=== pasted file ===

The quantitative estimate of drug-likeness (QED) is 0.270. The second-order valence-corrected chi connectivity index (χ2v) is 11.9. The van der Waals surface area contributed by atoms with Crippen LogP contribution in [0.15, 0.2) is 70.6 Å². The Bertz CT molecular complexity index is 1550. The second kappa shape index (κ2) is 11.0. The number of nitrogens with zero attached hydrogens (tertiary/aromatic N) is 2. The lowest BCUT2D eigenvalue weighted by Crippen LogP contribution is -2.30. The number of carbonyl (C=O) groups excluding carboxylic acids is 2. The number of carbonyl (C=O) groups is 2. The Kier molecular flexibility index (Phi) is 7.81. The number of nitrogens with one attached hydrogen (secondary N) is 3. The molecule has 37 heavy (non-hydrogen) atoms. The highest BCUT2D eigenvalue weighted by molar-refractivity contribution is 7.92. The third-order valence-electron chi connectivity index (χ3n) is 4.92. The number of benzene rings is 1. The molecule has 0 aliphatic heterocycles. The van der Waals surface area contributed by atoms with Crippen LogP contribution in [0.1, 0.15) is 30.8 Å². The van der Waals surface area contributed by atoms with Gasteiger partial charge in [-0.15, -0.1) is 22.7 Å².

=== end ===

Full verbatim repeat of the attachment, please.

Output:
The quantitative estimate of drug-likeness (QED) is 0.270. The second-order valence-corrected chi connectivity index (χ2v) is 11.9. The van der Waals surface area contributed by atoms with Crippen LogP contribution in [0.15, 0.2) is 70.6 Å². The Bertz CT molecular complexity index is 1550. The second kappa shape index (κ2) is 11.0. The number of nitrogens with zero attached hydrogens (tertiary/aromatic N) is 2. The lowest BCUT2D eigenvalue weighted by Crippen LogP contribution is -2.30. The number of carbonyl (C=O) groups excluding carboxylic acids is 2. The number of carbonyl (C=O) groups is 2. The Kier molecular flexibility index (Phi) is 7.81. The number of nitrogens with one attached hydrogen (secondary N) is 3. The molecule has 37 heavy (non-hydrogen) atoms. The highest BCUT2D eigenvalue weighted by molar-refractivity contribution is 7.92. The third-order valence-electron chi connectivity index (χ3n) is 4.92. The number of benzene rings is 1. The molecule has 0 aliphatic heterocycles. The van der Waals surface area contributed by atoms with Crippen LogP contribution in [0.1, 0.15) is 30.8 Å². The van der Waals surface area contributed by atoms with Gasteiger partial charge in [-0.15, -0.1) is 22.7 Å².